American Academy of Arts and Letters Award-Winner Jeffrey Meyers discusses his vivid new work, Resurrections: Authors, Heroes--And a Spy.
Jeffrey Meyers' Resurrections: Authors, Heroes--and a Spy brings to life a set of extraordinary writers, painters, and literary adventurers who turned their lives into art. Meyers knew nine of these figures, in some cases intimately, while five others he admires and regrets never meeting. As he writes in the preface, "The chapters in this book represent in miniature my career as a life-writer. My biographies have always been driven by fascination with the source of artistic creativity, with people who wrote or painted and with the worlds they inhabited."
Ian Watt, who taught Meyers at Berkeley, struggled with the legacy of his ordeal as a Japanese prisoner of war, and with its depiction in the film, The Bridge on the River Kwai. The story of Paul Theroux's feud with Sir Vidia Naipaul is well known, but Meyers finds greater meaning in their quarrel through the lens of his own long friendship with Theroux. While James Salter, fighter pilot and brilliant stylist, epitomizes Meyers' heroic ideal, the fiction writer also responds with an epistolary friendship, punctuated by visits, and Meyers is delighted by Salter's great reputation late in life. Anthony Blunt, art historian and communist spy, fascinates the biographer for a darker reason: the depth of his capacity for intellectual and personal deceit. The feckless, lesser-known Hugh Gordon Porteus, told Meyers many revealing and amusing stories about his friends Wyndham Lewis, T. S. Eliot and Ezra Pound.
In the process of writing these profiles, Meyers discovers a common thread relating to himself: not only do these subjects provoke a kind of personal testing, they also represent his search for the ideal father in his vivid intellectual and imaginative inquiry.
7pm to 8pm, Books Inc., 1491 Shattuck Ave, Berkeley
Fan Shigang discusses Striking to Survive: Workers' Resistance to Factory Relocations in China. In conversation with Li Wen.
What is the meaning of the thousands of strikes in China? Do these strikes add up to a "labor movement"? How can solidarity between Chinese and American workers be built?
Countering the popular myth that Chinese workers are "stealing American jobs," Striking to Survive documents a recent wave of factory closures in China's Pearl River Delta and struggles by workers there to hold onto their jobs, their pensions, and their livelihoods.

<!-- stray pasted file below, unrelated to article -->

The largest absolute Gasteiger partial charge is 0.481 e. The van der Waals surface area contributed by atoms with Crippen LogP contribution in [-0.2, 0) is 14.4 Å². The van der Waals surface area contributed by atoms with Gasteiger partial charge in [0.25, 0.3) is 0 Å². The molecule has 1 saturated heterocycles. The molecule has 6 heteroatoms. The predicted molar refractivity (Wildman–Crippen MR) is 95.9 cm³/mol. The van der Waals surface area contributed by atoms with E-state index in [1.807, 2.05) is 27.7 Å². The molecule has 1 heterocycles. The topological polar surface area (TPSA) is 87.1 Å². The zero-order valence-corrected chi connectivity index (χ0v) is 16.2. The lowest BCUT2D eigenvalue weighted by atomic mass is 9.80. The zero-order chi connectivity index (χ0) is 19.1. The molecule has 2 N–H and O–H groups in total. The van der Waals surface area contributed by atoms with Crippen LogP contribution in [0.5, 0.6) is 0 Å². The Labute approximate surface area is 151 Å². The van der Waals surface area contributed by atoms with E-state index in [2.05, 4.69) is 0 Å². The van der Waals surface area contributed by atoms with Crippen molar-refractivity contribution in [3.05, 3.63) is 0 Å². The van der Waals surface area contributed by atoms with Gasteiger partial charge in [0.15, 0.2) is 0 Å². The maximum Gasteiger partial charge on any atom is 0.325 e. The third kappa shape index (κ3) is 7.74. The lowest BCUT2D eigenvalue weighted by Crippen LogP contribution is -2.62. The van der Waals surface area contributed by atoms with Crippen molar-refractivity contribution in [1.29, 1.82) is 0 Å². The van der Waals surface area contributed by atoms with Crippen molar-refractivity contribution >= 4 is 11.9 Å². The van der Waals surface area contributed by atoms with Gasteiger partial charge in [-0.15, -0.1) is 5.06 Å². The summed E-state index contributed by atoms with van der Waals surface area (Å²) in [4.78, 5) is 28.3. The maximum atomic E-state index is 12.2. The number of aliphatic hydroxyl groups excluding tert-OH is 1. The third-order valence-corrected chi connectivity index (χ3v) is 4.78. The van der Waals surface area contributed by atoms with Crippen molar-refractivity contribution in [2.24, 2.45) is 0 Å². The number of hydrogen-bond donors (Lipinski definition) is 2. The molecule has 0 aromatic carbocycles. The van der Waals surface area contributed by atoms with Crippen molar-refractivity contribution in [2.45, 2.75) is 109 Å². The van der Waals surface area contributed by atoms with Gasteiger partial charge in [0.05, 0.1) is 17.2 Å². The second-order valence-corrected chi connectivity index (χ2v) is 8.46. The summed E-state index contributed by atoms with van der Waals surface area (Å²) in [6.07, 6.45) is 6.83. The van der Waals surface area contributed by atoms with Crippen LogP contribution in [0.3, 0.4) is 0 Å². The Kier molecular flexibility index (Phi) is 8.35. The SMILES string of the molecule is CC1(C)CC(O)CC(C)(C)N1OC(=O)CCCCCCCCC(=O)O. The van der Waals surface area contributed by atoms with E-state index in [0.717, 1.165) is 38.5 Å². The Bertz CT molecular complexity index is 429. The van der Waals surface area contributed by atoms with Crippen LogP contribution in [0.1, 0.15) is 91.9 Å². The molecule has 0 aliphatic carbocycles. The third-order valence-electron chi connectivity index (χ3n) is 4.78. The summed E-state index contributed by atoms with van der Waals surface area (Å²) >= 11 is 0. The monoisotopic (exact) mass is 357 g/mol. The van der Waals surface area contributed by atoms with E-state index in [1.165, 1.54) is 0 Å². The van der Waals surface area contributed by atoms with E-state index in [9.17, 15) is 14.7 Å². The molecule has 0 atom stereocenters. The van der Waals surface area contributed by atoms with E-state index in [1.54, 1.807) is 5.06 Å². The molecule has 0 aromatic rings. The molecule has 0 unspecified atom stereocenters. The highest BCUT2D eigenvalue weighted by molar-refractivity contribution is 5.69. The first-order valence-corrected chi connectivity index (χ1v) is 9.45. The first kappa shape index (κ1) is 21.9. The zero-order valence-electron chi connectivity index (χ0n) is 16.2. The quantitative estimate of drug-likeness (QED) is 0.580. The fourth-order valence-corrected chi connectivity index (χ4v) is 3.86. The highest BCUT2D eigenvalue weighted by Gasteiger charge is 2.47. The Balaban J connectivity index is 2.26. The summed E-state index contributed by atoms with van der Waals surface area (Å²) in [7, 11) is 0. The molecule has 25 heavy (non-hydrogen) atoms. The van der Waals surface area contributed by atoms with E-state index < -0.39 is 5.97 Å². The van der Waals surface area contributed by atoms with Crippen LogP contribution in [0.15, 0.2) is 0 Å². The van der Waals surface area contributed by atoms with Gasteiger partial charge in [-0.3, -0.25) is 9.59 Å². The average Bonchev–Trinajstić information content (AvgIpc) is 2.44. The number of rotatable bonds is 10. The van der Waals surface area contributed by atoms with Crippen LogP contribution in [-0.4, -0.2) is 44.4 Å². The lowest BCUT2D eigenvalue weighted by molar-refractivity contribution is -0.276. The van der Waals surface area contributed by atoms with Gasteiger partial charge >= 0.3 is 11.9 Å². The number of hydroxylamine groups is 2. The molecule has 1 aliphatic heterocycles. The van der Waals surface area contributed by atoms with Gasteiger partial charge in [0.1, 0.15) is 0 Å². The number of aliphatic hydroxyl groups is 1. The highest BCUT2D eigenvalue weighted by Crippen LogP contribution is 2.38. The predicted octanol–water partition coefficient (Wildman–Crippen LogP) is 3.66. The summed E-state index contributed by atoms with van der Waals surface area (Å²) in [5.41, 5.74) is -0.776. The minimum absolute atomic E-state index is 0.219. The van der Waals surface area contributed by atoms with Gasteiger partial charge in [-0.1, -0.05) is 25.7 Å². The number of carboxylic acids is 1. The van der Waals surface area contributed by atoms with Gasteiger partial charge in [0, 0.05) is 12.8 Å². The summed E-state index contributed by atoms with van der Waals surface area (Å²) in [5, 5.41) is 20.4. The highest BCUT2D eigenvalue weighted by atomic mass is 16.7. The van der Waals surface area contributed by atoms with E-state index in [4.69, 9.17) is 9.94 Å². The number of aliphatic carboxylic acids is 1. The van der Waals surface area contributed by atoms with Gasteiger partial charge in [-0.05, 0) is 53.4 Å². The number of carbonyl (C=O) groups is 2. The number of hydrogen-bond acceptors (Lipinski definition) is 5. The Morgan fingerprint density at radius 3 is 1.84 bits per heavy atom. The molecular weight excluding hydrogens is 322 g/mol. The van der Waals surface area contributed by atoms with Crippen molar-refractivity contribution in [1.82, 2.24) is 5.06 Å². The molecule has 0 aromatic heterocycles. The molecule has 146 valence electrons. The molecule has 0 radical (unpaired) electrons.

The struggles of these workers in China's industrial centers are shaping the future of labor and democracy not only in China but throughout the world. These vivid stories of workers at factories that supply multinational corporations Walmart and Uniqlo, compiled by worker-activists and circulated underground, provide a unique, on-the-ground perspective on the most recent wave of militancy among China's enormous working class.
Striking to Survive includes a uniquely fine-grained account of the strike organized by "Delegate Wu" - a worker activist who served more than a year in prison after the strike ended. The New York Times produced a video about Delegate Wu, which gives a sense of his work.
Fan Shigang was born into a family of workers for state-owned enterprises in a northern Chinese city. He has worked as a basic-level employee in several machining factories. He is a contributor to the underground labor periodical, Factory Stories, conducting interviews with factory workers in southern China, documenting their lives, work, and struggles.
Li Wen has worked in electronics and jewelry factories in southern China. She interviews and documents the experience of factory workers who've joined collective struggles, and pays particular attention to issues of occupational injury and disease.
7:30pm to 8:30pm, Pegasus Books Downtown, 2349 Shattuck Avenue Berkeley